Saturday, October 10, 2009

The Funnest Day

Some stories reveal the soul. They dig deep and bring out things that one doesn’t even know are there, these truths, these inexplicable truths.

Dan, Denise and I took such a hike today up Big Horn Pass, up along the beginning of the Gallatin River, out the north of it, back the south of it, Dan turned into a deck of cards today, fits him since he’s so funner. Actually it was the most funner hike I’ve ever been on. 16 years ago today, Jackie, Andrew and I arrived to Big Sky to live, thinking we were moving to Bozeman, but it’s Big Sky we are in. So, it was our Sweet Sixteen, but Jackie was busy with box city, a story in itself for some other time, after I hear about it all from her.

Getting out of the car at around ten am or so the sky cloudy, the sun burning behind, the wind cool, we layered up, gloves and a hat for me with 3 layers.

(In the movie, show me at the kitchen table, Coltrane on the stereo, a glass of Plonk, the view of Ramshorn Peak covered in snow out the living room window, highway 191, newly paved, the Coke truck, UPS, almost 5 pm, writing on my mac laptop)

As we begin our hike out we cross the river, definitely wide enough and very fishable, but I chose not to bring a fishing rod. Along the trail are tons of elk tracks, tons, at some point we come up to a decent sized pile of scat, coyote? Wolf? There’s a big log and 2 little logs, I ask Dan, what do you think came out first. “Oh for sure,” he says, “he layed the big one down, turned around, scuffled a bit and squeezed the other two”

“Oh yeah! I forgot I came up with another invention, this is the one, you press a button and toilet seat goes up or down, without you touching it. I am so tired of the kids pissing on the toilet seat, all they would have to do is press a button. No more wet toilet seats.” Dan and Denise pondered the idea, they liked it, it needed work, but it had potential.

Soon, we were all getting hot and needed to shed a layer. Off came the hat and gloves and the jacket. Out came the water. Standing next to Denise, I heard a low short moan. I looked at Denise. Did you hear that?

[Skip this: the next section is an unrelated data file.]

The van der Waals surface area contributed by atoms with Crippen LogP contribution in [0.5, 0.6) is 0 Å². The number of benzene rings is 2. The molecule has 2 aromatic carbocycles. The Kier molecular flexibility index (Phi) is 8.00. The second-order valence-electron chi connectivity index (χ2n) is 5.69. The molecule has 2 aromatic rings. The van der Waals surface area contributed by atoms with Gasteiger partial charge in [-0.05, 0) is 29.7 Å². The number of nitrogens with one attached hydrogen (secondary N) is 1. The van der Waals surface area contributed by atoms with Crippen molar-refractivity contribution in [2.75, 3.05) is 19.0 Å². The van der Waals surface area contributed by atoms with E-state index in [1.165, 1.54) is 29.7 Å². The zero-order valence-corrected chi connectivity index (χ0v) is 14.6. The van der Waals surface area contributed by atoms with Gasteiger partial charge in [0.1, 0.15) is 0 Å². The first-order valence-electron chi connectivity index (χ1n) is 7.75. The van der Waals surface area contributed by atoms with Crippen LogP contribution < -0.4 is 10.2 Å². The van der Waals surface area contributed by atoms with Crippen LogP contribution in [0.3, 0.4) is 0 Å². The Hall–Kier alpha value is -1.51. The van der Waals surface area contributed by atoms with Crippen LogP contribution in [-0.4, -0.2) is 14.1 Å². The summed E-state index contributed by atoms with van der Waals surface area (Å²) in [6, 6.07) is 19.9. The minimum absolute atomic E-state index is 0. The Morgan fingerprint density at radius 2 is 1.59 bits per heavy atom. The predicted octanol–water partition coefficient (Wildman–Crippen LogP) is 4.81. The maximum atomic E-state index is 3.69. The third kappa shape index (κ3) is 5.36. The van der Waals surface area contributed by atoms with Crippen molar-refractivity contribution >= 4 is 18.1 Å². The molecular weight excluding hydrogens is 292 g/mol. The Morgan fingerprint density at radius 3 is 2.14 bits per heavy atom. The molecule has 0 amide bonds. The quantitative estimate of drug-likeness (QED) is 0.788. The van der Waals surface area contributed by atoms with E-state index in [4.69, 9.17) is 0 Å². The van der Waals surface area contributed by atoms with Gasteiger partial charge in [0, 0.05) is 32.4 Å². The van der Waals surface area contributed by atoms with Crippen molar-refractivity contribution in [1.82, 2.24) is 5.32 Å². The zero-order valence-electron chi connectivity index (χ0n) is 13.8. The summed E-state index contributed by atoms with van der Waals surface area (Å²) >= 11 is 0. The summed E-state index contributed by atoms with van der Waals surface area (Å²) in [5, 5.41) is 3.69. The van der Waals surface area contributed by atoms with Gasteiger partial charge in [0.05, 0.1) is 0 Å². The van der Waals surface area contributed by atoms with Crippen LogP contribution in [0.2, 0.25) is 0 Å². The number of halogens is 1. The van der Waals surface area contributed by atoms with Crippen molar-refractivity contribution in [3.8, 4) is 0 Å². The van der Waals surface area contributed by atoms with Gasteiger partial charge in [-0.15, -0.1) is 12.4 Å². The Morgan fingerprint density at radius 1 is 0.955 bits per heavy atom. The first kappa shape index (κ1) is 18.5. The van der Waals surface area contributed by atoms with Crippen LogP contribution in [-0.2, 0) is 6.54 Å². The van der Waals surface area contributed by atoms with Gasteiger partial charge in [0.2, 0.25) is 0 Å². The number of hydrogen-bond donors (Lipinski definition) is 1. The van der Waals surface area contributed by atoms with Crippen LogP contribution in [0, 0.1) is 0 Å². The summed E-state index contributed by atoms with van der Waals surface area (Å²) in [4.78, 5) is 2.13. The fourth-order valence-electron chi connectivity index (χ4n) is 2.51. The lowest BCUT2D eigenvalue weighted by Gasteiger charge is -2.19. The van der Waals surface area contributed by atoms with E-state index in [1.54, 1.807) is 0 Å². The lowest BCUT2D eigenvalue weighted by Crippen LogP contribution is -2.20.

What was it? And then up on a hill about 50 – 100 yards away was a wolf, he looked at us and he sauntered through the trees. We watched him walk by us from afar and disappear into the trees. We put our backpacks back on, and continued hiking. Denise was being very quiet, Dan on the other hand was howling, moaning, not rudely, but curiously. Denise was of the belief quiet would bring him out again, Dan was of the belief that noise would make him wonder and wander out.

I felt like we were being watched. At this point I think I was leading the way, slowly, but steadily, another moan and then again above and to the right, about the same distance away from us, the wolf on a hill crossing our path and looking at us, totally unafraid. He sauntered across the meadow, across the oxbowing river, across and up the hill. Dan watched in his binoculars. At first when he was near us looking at us with a long low moan, I thought he was bigger than the other wolf we had just seen, there were more than one, there was a pack and he was a sentinel. And they were not afraid, and they were hungry.

But he wandered far away, up the hill and beyond, we could see him bed down near a tree and relax. We continued to hike along the trail. Soon in the distance was an elk, coming toward us, down in the meadow near the river. He would hear us, then stop, look around and continue towards us. He was a big bull elk, at least a six point, maybe a 7 point. Where was his harem, he seemed to give off a low moan, the wolf and the elk seemed to be communicating with each other, predator and protector. Moan, moan, howl, I think the wolf was doing most of the talking.

We walked toward the elk, and soon he turned and disappeared. We hiked down towards the river. It seemed like the wolf had to cross somewhere around here. It looked like a drinking fountain to me, water moving, a rock in the water easy to stand on, lean over, and drink. Wonder if fish ever hung out under that rock, there were lots of beaver tunnels. Denise could look down at the ground and see what was going on – beavers, otters, tunneling, eating hay grass, sending willows down river, building a mound of sticks that they live inside of, a beaver castle.

At some point we stopped on a log looking over the meadow we had just hiked through and ate some lunch. I’m not sure when it was exactly, but I do remember Dan thinking that maybe the smell of the pastrami and pickle sandwiches would sniff out the wolf.